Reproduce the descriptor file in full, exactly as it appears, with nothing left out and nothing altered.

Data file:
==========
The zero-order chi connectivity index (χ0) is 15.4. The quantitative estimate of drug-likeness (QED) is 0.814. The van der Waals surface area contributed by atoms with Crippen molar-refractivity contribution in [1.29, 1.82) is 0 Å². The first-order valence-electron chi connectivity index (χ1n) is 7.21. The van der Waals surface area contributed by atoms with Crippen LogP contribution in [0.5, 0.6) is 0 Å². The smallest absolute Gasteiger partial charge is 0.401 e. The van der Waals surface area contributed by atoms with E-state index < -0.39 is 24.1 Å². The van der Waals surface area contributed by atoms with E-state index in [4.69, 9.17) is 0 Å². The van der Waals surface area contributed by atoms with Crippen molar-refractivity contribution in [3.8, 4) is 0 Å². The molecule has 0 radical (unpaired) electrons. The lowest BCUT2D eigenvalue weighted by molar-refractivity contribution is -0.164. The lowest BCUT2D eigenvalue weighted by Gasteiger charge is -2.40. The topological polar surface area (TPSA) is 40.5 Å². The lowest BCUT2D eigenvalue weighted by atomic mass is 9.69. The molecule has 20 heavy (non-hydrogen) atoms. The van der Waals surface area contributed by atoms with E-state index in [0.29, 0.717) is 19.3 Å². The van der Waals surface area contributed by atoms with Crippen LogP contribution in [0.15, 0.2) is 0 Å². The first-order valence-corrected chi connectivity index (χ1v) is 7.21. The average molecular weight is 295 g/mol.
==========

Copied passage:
The zero-order chi connectivity index (χ0) is 15.4. The quantitative estimate of drug-likeness (QED) is 0.814. The van der Waals surface area contributed by atoms with Crippen molar-refractivity contribution in [1.29, 1.82) is 0 Å². The first-order valence-electron chi connectivity index (χ1n) is 7.21. The van der Waals surface area contributed by atoms with Crippen LogP contribution in [0.5, 0.6) is 0 Å². The smallest absolute Gasteiger partial charge is 0.401 e. The van der Waals surface area contributed by atoms with E-state index < -0.39 is 24.1 Å². The van der Waals surface area contributed by atoms with E-state index in [4.69, 9.17) is 0 Å². The van der Waals surface area contributed by atoms with Crippen molar-refractivity contribution in [3.8, 4) is 0 Å². The molecule has 0 radical (unpaired) electrons. The lowest BCUT2D eigenvalue weighted by molar-refractivity contribution is -0.164. The lowest BCUT2D eigenvalue weighted by Gasteiger charge is -2.40. The topological polar surface area (TPSA) is 40.5 Å². The lowest BCUT2D eigenvalue weighted by atomic mass is 9.69. The molecule has 20 heavy (non-hydrogen) atoms. The van der Waals surface area contributed by atoms with E-state index in [0.29, 0.717) is 19.3 Å². The van der Waals surface area contributed by atoms with Crippen LogP contribution in [0.15, 0.2) is 0 Å². The first-order valence-corrected chi connectivity index (χ1v) is 7.21. The average molecular weight is 295 g/mol.